Issue of travel may keep them from NCAA tournament play
On paper, golf is one of the sports that could play through a global pandemic, according to the Texas Medical Association. Golf is naturally distanced and does not require person-to-person contact.
But there are more roadblocks that Western’s men and women’s golf teams will have to overcome before they can get back to competition, said Jeff Evans, Western’s director of athletic communications.
In order to qualify for the NCAA tournament in May, the golf teams need to compete in four 36-hole events, said Luke Bennett, the head coach for the men and women’s teams. Ordinarily, this would not be a problem, but due to the travel restrictions placed on the university, the teams will not be able to compete out of state until February, Bennett said.
“The trickiest part we’ve run into is so many of our competitors are out of the state of Washington,” Bennett said. “We’re hopeful that we’ll be allowed out of the state to compete.”
If they are not able to leave the state, they could be at risk of losing out on a spot in the NCAA regional conference championships, Bennet said.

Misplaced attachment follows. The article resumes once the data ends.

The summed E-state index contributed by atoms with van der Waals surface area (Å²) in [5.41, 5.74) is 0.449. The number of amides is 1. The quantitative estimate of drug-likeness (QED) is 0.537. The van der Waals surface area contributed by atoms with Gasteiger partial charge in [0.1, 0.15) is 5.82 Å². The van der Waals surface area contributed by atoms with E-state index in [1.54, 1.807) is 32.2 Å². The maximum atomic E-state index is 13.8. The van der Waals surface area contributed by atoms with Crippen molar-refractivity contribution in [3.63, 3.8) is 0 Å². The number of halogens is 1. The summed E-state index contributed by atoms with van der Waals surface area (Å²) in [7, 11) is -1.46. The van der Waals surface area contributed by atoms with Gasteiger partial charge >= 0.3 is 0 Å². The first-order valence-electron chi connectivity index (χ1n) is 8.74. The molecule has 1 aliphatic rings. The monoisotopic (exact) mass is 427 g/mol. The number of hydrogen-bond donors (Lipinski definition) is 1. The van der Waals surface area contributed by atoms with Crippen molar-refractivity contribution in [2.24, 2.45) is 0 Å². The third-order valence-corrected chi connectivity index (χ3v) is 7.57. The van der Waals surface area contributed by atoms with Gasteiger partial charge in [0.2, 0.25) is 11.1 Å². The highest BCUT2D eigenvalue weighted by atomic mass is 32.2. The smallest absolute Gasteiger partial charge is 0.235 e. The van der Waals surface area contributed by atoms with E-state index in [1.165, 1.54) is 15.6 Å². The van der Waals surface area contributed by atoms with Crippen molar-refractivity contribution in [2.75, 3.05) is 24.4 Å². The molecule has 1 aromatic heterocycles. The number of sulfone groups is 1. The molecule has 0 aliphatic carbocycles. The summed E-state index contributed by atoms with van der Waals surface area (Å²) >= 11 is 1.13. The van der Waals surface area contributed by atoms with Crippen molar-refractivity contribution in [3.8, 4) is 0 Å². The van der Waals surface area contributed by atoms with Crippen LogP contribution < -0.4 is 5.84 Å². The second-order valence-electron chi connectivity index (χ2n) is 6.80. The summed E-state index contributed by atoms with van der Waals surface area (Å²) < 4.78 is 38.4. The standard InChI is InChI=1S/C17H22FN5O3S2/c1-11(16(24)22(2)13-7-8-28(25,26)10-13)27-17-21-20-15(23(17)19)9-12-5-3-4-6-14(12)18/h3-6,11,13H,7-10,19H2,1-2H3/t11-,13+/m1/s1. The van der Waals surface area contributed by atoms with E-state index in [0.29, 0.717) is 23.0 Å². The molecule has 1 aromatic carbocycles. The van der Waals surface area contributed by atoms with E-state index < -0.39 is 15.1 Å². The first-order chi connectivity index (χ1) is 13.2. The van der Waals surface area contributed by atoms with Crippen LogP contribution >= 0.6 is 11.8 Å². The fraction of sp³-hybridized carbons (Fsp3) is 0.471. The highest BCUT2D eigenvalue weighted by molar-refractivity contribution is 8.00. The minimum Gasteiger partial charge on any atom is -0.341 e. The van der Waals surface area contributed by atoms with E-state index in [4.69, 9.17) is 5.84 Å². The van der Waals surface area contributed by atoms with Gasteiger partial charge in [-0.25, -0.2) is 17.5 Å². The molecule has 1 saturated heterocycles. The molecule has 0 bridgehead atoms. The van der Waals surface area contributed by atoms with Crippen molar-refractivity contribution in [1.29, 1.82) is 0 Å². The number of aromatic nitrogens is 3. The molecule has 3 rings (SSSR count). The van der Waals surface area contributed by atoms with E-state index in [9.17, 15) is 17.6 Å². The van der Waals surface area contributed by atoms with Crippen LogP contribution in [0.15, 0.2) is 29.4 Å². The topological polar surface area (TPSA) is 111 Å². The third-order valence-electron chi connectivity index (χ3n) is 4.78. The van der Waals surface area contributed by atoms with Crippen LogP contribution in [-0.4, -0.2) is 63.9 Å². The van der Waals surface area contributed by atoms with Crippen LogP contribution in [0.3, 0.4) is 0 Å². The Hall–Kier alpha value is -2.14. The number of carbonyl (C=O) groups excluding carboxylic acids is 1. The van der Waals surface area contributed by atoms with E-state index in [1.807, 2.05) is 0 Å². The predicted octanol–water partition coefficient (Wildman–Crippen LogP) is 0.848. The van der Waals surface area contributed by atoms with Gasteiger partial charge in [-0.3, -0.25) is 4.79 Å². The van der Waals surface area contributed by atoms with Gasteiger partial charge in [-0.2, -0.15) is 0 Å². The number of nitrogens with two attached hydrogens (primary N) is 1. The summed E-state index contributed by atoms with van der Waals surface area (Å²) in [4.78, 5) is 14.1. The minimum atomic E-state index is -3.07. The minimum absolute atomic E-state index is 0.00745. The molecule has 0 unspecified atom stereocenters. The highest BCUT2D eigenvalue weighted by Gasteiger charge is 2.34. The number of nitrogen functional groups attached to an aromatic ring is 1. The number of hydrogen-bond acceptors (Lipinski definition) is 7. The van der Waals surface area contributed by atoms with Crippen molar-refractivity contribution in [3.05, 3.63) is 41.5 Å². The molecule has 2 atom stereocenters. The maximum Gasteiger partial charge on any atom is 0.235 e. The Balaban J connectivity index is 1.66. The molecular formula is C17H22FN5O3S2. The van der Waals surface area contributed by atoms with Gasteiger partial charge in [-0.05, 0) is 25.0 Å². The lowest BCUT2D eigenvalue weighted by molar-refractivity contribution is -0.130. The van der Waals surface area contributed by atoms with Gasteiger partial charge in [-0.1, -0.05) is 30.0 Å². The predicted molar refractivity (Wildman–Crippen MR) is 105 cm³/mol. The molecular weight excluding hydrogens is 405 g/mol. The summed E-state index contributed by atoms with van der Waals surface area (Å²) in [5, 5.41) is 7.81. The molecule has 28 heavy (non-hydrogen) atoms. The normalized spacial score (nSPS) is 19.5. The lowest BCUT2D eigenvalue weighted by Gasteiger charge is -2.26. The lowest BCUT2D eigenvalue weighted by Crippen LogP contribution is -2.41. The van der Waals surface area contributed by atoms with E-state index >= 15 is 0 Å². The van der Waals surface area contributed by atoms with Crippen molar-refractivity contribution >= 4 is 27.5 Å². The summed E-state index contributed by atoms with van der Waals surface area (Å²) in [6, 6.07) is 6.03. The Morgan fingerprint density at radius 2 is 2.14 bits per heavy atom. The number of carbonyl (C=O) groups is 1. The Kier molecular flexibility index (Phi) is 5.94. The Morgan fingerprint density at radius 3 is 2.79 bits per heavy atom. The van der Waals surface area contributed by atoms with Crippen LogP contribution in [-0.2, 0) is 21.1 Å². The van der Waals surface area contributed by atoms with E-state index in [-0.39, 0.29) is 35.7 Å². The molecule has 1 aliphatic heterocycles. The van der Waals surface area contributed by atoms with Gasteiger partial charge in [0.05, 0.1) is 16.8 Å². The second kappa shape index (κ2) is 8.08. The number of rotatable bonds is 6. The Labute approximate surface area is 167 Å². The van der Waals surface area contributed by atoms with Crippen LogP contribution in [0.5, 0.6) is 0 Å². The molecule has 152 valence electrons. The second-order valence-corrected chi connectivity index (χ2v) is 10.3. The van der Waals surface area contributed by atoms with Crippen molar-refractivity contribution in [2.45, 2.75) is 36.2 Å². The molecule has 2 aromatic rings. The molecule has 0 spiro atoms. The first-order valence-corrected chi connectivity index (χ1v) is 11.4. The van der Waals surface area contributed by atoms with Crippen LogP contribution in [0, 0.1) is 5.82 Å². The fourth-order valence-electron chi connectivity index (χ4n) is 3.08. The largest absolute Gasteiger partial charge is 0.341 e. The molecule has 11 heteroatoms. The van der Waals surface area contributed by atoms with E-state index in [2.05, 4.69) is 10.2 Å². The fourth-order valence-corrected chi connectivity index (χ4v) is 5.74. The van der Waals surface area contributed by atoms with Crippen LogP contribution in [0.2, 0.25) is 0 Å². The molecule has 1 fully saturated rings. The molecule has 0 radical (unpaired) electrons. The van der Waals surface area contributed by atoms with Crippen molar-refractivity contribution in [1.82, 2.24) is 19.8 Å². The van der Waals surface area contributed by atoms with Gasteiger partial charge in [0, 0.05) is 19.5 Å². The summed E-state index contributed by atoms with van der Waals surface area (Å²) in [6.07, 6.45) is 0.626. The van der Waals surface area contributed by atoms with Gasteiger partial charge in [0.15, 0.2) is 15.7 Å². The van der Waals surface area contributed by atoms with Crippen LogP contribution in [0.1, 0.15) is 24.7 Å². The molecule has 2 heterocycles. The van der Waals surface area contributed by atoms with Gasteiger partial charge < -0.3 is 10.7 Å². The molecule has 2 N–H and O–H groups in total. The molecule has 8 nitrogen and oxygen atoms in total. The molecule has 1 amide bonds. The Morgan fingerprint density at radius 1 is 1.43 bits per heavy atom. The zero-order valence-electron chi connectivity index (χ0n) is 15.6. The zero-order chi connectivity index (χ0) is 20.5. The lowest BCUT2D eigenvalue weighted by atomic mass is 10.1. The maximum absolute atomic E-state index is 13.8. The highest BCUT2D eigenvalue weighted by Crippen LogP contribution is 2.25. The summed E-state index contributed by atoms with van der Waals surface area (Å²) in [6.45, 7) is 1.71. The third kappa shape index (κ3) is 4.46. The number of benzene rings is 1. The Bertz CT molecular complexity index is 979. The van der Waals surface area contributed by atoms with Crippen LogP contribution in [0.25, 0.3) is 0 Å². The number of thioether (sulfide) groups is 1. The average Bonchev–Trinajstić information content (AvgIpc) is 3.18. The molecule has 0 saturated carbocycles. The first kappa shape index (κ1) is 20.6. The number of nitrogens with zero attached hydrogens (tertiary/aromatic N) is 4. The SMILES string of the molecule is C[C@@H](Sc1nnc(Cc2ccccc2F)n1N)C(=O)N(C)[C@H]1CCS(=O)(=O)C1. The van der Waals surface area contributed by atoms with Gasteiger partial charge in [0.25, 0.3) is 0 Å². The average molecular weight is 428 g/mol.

Dr. Andrew Shuman, an associate professor of head and neck surgery at the University of Michigan, contributed to a paper about the medical, ethical and legal return of college sports. He touched on the travel aspect of the return.
“It is not only the risk of the individuals who are traveling, but also the potential for spreading disease from one region that may be more or less affected than another,” Shuman said.
Golf is a spread-out sport and courses have been open for play throughout the pandemic, Megan Billeter, a senior on the women's golf team, said. This has made it easy for the players to practice outside of school.
“They definitely have goals and individual things they want to achieve with their games and their abilities,” Bennett said. “So I know they are putting in the work, even on their own.”
Billeter said they are fortunate to play a sport that allows the athletes to be by themselves and safely do something they love.
This has given golfers a slight edge as far as practicing in the offseason goes, because of the restrictions on and off-campus.
“A runner can go out on Chuckanut and run 20 miles, a golfer can go out and play 36 holes, but a basketball player can’t go into Carver Gym and shoot hoops,” Evans said.
Shuman added that if the athletes stay distanced from each other, their likelihood of infection goes down.
“Sports that by definition require less close contact are safer than sports that require closer contact,” Shuman said. “So, while sports like golf are likely much safer than others, they are not completely devoid of risk.”
Competition play is still a couple months away, but getting the team back together has kept them motivated, Bennett said.
Billeter said they are a motivated squad who want to do as well as possible.
“We want to go to regionals and we want to go to nationals,” Billeter said. “We’re a team that really wants to win.”